For those who caught the Radio Five Live interview with Paul Lambert last night, the interviewer opened with a very interesting statistic – one for those who like their football teasers.
One for Neil Adams, in short.
For in congratulating Lambert on steering the Canaries back into the Premiership on the back of a second, successive promotion campaign, the point was made that he would therefore become the seventh Glasgow-born manager to be plying his trade in the top flight of English football.
It was an extraordinary fact; that one of the most cosmopolitan, globally-focussed sports leagues in the world should boast seven managers drawn from just one British city. Arguably, the most divided city in the United Kingdom to boot.
Sir Alex Ferguson (Manchester United) and Kenny Dalglish (Liverpool) are the two obvious ones. David Moyes at Everton possibly slightly less so. Alex McLeish (Birmingham City) was, according to the records, brought up in Barrhead. But was actually born in the East End of Glasgow.
Barrhead, I learn, has a Glasgow post-code. That’s four.
To which you then add Owen Coyle (Bolton Wanderers) and Steve Kean (Blackburn Rovers) to get the six. Kean is the ‘trick’ one; I must admit, I’ve barely heard of the new Rovers boss; let alone twigged that he would be one of the ‘Glasgow Six’.
That duly became seven on the back of Lambert’s arrival last night. If Malky could have just kept Watford bubbling along, the play-offs might have even offered the chance of an eighth.
Even at seven, however, it has to be more than a coincidence that over a third of Premier League managers next season could be drawn from one city. Relegation issues permitting, of course.
Though if you perm any three from the current bottom four – West Ham, Wolves, Wigan and Blackpool – then it will be the seven next season.
It begs big questions. And important questions as everyone starts – hangover permitting – to ponder just want difference Paul Lambert has made to the Canaries over the last couple of seasons; what makes the man tick; what is it about these Glasgow-types that they can take to management so well whereas, say, Manchester produces, er, no-one? Nor for that matter does Birmingham.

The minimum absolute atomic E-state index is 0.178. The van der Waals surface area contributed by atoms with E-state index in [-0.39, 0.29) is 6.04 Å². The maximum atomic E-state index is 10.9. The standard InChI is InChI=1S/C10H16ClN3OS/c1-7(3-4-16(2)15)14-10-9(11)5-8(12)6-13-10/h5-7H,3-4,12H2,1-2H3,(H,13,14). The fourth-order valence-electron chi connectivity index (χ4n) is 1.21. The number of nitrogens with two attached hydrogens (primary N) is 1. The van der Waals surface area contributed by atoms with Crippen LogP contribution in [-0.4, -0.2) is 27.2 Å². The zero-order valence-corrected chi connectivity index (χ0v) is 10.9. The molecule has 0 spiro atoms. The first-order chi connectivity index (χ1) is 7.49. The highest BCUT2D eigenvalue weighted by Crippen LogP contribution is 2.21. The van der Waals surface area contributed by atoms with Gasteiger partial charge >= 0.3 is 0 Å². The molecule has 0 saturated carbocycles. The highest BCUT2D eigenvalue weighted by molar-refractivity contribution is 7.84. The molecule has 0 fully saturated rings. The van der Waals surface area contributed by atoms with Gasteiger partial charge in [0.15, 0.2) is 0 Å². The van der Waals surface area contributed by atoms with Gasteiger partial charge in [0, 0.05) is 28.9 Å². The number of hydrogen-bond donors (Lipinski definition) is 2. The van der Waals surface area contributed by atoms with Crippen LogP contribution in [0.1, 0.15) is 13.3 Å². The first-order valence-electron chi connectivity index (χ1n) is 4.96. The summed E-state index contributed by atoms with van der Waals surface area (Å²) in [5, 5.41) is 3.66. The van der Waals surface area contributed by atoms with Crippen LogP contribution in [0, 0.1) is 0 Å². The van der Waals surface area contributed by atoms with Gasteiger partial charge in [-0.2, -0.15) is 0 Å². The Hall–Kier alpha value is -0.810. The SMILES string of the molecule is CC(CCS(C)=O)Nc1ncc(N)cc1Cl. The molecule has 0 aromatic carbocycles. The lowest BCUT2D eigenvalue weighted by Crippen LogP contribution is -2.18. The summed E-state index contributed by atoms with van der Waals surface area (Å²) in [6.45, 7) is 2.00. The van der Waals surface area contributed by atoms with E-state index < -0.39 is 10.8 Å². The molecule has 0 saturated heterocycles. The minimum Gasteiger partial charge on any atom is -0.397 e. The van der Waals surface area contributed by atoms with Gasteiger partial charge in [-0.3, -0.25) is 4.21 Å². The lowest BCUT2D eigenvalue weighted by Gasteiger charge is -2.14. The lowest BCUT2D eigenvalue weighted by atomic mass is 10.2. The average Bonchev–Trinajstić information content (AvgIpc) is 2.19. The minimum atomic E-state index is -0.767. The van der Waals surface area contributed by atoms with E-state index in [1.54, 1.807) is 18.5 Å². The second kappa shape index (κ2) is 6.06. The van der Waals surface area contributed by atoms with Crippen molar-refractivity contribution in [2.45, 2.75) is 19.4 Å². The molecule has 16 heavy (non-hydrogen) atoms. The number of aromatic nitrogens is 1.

I still suspect that the number of people in Norfolk who claim to really ‘know’ Paul Lambert well, you could number on the fingers of one hand.
He is very much a closed book; most of us haven’t ventured much beyond the introduction, let alone got to the very first chapter.
So, inevitably, much of what follows has got to be a slight stab in the dark. But one now helped by the Glasgow thing and the qualities that they, as a city-breed, bring to the table.
Look at Paul Lambert through the lens of a Ferguson or a Dalglish, and I think an interesting picture emerges.
They’re winners. And as products of the most ferociously, tribal footballing city in not just the United Kingdom but beyond, winning is engrained into their very DNA.
They have passion. Dalglish might be an exception in the sense of the generally calm demeanour he always brought to the touchline, but Lambert certainly shares with the likes of Sir Alex and Moyes his ability to let rip in the technical area.
He doesn’t suffer fools – particularly if they’re wearing black. And, on occasion, he will find himself sitting in the directors box as a result.
They have a temper. Which I guess could be classified as a ‘passion’.
Sir Alex’s ‘hair-dryer’ is famed, of course. Given the manner in which Norwich have – on occasion – turned their fortunes around on the back of a ten-minute ‘discussion’ with the Gaffer at half-time, you strongly suspect that Lambert deals in plain language when the situation demands.
He is, clearly, not one to cross.
As much as that Champions League winners medal demands instant respect off a player, he also brings an element of fear to proceedings. He’s tough. You don’t play in the position that he did and to the level that he did without being able to look after yourself. And that’s a Glasgow thing.
And they think deeply about the game. As in really, really deeply about the game. It isn’t even a game. It’s more important than that.
And there is another element to all this – loyalty.
‘You look after me, son, and I’ll look after you…’ Look at the way in which Sir Alex Ferguson first nurtured and then rewarded the likes of a Giggs, a Scholes and a Neville and you see how loyalty is a two-way street.
See me right and I’ll see you right, is the law of the streets. And for the likes of a Grant Holt, Wes Hoolahan, Simon Lappin, Adam Drury, reward has come in the shape of new and improved contracts; players are looked after; given their due reward for loyalty shown.
Determined. Driven. Ambitious. Single-minded. Hard. All laced with a high work ethic and a profound understanding of the game. It strikes me that these are classic Glasgow traits that serve the sons of that city so well in the brutal world of football management.
Because Lambert, McLeish, Coyle and Kean are hardly the first to tread this path. Matt Busby, Jock Stein and Bill Shankly all, likewise, have Glasgow in common.
For each and every one of them, football management is never just a job, it is an all-consuming way of life. It’s almost beyond a religion. It’s their everything.
And I get the impression that Paul Lambert is straight from central casting, Glasgow-wise. He’s the son and heir from Stein through to Ferguson; from Shankly through to Dalglish. With a large dollop of Martin O’Neill thrown in for good measure.
And why did Martin ‘get’ Glasgow? Because he came from another deeply divided community where passion and commitment flowed through the veins. Just as it does through another of O’Neill’s protégés, Neil Lennon.
You can find an archived interview with Bill Shankly here…
Watch it. And work out how much of that is Paul Lambert. How much of Glasgow runs through one and on through the other.
I think quite a lot.